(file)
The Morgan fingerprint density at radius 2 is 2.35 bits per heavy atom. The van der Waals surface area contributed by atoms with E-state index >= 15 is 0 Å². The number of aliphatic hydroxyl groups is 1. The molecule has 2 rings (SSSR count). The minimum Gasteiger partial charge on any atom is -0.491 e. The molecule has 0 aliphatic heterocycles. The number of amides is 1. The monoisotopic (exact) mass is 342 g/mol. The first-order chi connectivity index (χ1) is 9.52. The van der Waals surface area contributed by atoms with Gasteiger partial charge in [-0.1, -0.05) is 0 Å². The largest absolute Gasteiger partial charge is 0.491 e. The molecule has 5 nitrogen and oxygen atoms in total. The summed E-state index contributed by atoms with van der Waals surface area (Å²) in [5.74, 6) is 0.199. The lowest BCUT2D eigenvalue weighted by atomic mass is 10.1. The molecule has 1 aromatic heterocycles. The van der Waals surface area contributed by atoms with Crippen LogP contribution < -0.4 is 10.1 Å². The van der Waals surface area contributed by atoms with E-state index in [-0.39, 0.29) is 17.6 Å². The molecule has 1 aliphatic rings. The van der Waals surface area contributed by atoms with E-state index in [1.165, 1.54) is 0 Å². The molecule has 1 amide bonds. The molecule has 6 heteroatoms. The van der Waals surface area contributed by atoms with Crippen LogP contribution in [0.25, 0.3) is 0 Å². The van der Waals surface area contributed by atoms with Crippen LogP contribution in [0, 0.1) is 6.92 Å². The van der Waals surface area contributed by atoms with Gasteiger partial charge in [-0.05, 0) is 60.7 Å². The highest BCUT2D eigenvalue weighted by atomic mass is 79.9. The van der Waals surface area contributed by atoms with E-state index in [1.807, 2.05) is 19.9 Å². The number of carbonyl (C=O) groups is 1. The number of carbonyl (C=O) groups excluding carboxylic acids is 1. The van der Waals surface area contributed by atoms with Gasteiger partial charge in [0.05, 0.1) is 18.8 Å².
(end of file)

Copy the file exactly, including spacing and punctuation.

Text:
The Morgan fingerprint density at radius 2 is 2.35 bits per heavy atom. The van der Waals surface area contributed by atoms with E-state index >= 15 is 0 Å². The number of aliphatic hydroxyl groups is 1. The molecule has 2 rings (SSSR count). The minimum Gasteiger partial charge on any atom is -0.491 e. The molecule has 0 aliphatic heterocycles. The number of amides is 1. The monoisotopic (exact) mass is 342 g/mol. The first-order chi connectivity index (χ1) is 9.52. The van der Waals surface area contributed by atoms with Gasteiger partial charge in [-0.1, -0.05) is 0 Å². The largest absolute Gasteiger partial charge is 0.491 e. The molecule has 5 nitrogen and oxygen atoms in total. The summed E-state index contributed by atoms with van der Waals surface area (Å²) in [5.74, 6) is 0.199. The lowest BCUT2D eigenvalue weighted by atomic mass is 10.1. The molecule has 1 aromatic heterocycles. The van der Waals surface area contributed by atoms with Crippen LogP contribution < -0.4 is 10.1 Å². The van der Waals surface area contributed by atoms with E-state index in [-0.39, 0.29) is 17.6 Å². The molecule has 1 aliphatic rings. The van der Waals surface area contributed by atoms with E-state index in [1.165, 1.54) is 0 Å². The molecule has 1 amide bonds. The molecule has 6 heteroatoms. The van der Waals surface area contributed by atoms with Crippen LogP contribution in [0.25, 0.3) is 0 Å². The van der Waals surface area contributed by atoms with Crippen LogP contribution in [0, 0.1) is 6.92 Å². The van der Waals surface area contributed by atoms with Gasteiger partial charge in [-0.05, 0) is 60.7 Å². The highest BCUT2D eigenvalue weighted by atomic mass is 79.9. The van der Waals surface area contributed by atoms with E-state index in [1.807, 2.05) is 19.9 Å². The number of carbonyl (C=O) groups is 1. The number of carbonyl (C=O) groups excluding carboxylic acids is 1. The van der Waals surface area contributed by atoms with Gasteiger partial charge in [0.05, 0.1) is 18.8 Å².